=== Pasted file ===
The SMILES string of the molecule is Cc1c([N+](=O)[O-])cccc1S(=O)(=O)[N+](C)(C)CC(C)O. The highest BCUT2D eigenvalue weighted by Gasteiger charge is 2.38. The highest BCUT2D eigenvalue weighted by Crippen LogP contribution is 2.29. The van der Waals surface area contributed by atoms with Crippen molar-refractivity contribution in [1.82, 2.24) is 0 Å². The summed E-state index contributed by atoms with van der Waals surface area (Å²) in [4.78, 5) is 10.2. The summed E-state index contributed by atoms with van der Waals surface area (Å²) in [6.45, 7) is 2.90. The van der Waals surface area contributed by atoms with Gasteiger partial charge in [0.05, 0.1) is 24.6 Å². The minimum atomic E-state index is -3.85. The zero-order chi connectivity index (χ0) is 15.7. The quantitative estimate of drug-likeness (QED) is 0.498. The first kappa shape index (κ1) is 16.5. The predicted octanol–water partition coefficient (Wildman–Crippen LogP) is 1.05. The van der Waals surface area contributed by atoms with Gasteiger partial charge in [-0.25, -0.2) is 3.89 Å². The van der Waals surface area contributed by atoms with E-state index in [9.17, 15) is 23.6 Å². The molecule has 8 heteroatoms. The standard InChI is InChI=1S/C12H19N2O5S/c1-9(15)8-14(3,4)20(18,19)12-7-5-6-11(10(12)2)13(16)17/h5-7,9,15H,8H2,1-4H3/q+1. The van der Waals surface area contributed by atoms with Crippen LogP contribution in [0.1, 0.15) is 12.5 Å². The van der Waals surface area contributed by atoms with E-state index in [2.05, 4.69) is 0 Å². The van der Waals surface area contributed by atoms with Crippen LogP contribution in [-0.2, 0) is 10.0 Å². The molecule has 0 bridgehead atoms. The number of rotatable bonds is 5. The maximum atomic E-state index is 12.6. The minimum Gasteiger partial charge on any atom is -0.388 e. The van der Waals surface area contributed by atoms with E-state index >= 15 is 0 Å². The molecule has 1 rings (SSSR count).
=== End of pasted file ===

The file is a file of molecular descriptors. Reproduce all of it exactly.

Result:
The SMILES string of the molecule is Cc1c([N+](=O)[O-])cccc1S(=O)(=O)[N+](C)(C)CC(C)O. The highest BCUT2D eigenvalue weighted by Gasteiger charge is 2.38. The highest BCUT2D eigenvalue weighted by Crippen LogP contribution is 2.29. The van der Waals surface area contributed by atoms with Crippen molar-refractivity contribution in [1.82, 2.24) is 0 Å². The summed E-state index contributed by atoms with van der Waals surface area (Å²) in [4.78, 5) is 10.2. The summed E-state index contributed by atoms with van der Waals surface area (Å²) in [6.45, 7) is 2.90. The van der Waals surface area contributed by atoms with Gasteiger partial charge in [0.05, 0.1) is 24.6 Å². The minimum atomic E-state index is -3.85. The zero-order chi connectivity index (χ0) is 15.7. The quantitative estimate of drug-likeness (QED) is 0.498. The first kappa shape index (κ1) is 16.5. The predicted octanol–water partition coefficient (Wildman–Crippen LogP) is 1.05. The van der Waals surface area contributed by atoms with Gasteiger partial charge in [-0.25, -0.2) is 3.89 Å². The van der Waals surface area contributed by atoms with E-state index in [9.17, 15) is 23.6 Å². The molecule has 8 heteroatoms. The standard InChI is InChI=1S/C12H19N2O5S/c1-9(15)8-14(3,4)20(18,19)12-7-5-6-11(10(12)2)13(16)17/h5-7,9,15H,8H2,1-4H3/q+1. The van der Waals surface area contributed by atoms with Crippen LogP contribution in [0.1, 0.15) is 12.5 Å². The van der Waals surface area contributed by atoms with E-state index in [2.05, 4.69) is 0 Å². The van der Waals surface area contributed by atoms with Crippen LogP contribution in [-0.2, 0) is 10.0 Å². The molecule has 0 bridgehead atoms. The number of rotatable bonds is 5. The maximum atomic E-state index is 12.6. The minimum Gasteiger partial charge on any atom is -0.388 e. The van der Waals surface area contributed by atoms with E-state index >= 15 is 0 Å². The molecule has 1 rings (SSSR count).